Re: Can I protect myself against network attacks?

From: Gerald Vogt (vogt_at_spamcop.net)
Date: 02/15/05


Date: Tue, 15 Feb 2005 14:33:16 +0900

Bob Ladbury wrote:
> Today my home computer was under siege. Kaspersky anti-virus alerted
> me to network attacks under the names of "Helkern", "Lovesan" and "TCP
> Syn Flood" attack. There were *hundreds* of such attacks reported by
> KAV, from different IP addresses. The worst part is that somehow,
> something managed to crash my Kerio Personal Firewall 4.1, and it
> became disabled, following this message:
>
> "KPF.DLL driver. Exception occurred at address: 0x10076895. Exception
> code 0xC00000FD Firewall driver interface will be closed. "

I guess that was one purpose of the attack. And that's one more reason
why PFW often do such a bad job: they warn users of things of many
useless "threats". And if there are too many "attacks" causing too many
warning in the PFW it may cause the PFW to crash. This would not have
had happened if you just used the SP2 firewall which does not warn you
of those "attacks".

Why the quotes for "attacks"? If you connect to the internet you have an
IP address. Anyone can try to connect to this IP address, can send
packets there, do a ping or whatever. There is nothing you can do about
it. This is just like a door: you cannot prevent people from knocking on
the door or trying to use the handle to open it. Having said that, it
should become clear that those "warning" messages you describe are
absolutely useless: if the door is properly closed nothing can happen. A
firewall is there to close the door and it must not crash if someone
just does a legitimate "knock" on the door. In fact, the most useless
messages of PFW are those reporting "attacks" against ports that you
don't even use, no server is running on that port: it "protected" you
against a threat for which you are not vulnerable.

The SP2 firewall does a perfect job in closing all the open doors on
your system (if you configure no exceptions). It does not produce
useless "warnings" it just drops when someone tries to open a door which
Windows left open. No big overhead. No big crashes. Just reliable work
which does what it is supposed to do. Your PFW on the contrary gave the
attacker the real ability to do something: to annoy you with warnings,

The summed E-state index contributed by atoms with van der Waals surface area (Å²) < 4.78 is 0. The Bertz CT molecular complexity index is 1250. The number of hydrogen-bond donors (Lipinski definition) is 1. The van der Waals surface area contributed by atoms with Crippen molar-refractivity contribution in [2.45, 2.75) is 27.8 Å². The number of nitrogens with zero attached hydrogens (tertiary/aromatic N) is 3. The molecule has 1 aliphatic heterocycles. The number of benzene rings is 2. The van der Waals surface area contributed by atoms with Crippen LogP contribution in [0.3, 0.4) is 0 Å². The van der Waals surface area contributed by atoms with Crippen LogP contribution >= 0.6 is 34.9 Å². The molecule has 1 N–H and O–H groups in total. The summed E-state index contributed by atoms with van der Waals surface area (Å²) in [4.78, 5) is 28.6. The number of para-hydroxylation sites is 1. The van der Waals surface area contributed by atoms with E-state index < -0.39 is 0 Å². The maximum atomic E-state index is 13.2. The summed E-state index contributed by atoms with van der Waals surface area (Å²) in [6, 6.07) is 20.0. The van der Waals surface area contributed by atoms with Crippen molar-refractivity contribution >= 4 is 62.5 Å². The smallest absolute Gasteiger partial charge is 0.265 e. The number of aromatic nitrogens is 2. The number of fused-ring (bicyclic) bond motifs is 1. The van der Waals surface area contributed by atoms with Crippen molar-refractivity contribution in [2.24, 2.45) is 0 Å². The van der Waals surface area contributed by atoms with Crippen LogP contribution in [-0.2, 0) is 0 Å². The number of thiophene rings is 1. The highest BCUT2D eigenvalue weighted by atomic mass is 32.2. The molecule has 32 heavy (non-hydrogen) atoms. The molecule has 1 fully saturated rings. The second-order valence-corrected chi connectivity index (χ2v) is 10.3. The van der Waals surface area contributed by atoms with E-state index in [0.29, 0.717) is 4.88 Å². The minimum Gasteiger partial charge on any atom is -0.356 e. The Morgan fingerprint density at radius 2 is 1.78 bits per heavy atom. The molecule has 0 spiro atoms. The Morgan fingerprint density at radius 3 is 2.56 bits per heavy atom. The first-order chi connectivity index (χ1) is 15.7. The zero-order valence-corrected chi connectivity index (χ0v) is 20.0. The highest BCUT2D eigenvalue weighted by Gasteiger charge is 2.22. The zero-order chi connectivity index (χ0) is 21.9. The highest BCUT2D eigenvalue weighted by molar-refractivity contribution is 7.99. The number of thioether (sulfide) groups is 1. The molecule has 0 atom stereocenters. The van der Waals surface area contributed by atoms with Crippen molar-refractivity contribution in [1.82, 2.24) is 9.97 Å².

that kept you from working, eventually crashed the PFW and maybe even
after that allowed him to intrude your system.

You can even go further, if you like: all those "open doors" that
Windows has are services running on your computer in the standard
configuration. Take the file sharing stuff: basically the services are
running, providing the services on ports. If you don't configure the
services properly or just shut them down people from the internet may
connect to it and - as we have seen in the past - exploit bugs to
intrude a system. You can actually configure a XP system that is does
not open an ports on your system. There are descriptions out there that
show you how. If you shutdown all services that listen to the internet,
closing all the ports, there is nothing for the attacker in the internet
left except the IP implementation itself which should - let's hope - be
free of major bugs. A system not offering incoming internet connections
to your computer does not even need a firewall: there is nothing to
attack because the IP stack simply discards any connection attempt to
your computer just the way it is supposed to do. (and again, no need to
warn you about a perfectly normal behaviour).

> Windows SP2 Security Center was active at the time, but it didn't say
> diddly to me to let me know that Kerio was no longer active. So much
> for a year's hard work on SP2 on the part of the engineers at Redmond.

Well, maybe you did not see it between all those warning messages until
it crashed.

> I did not find any Trojan activity after all this, no programs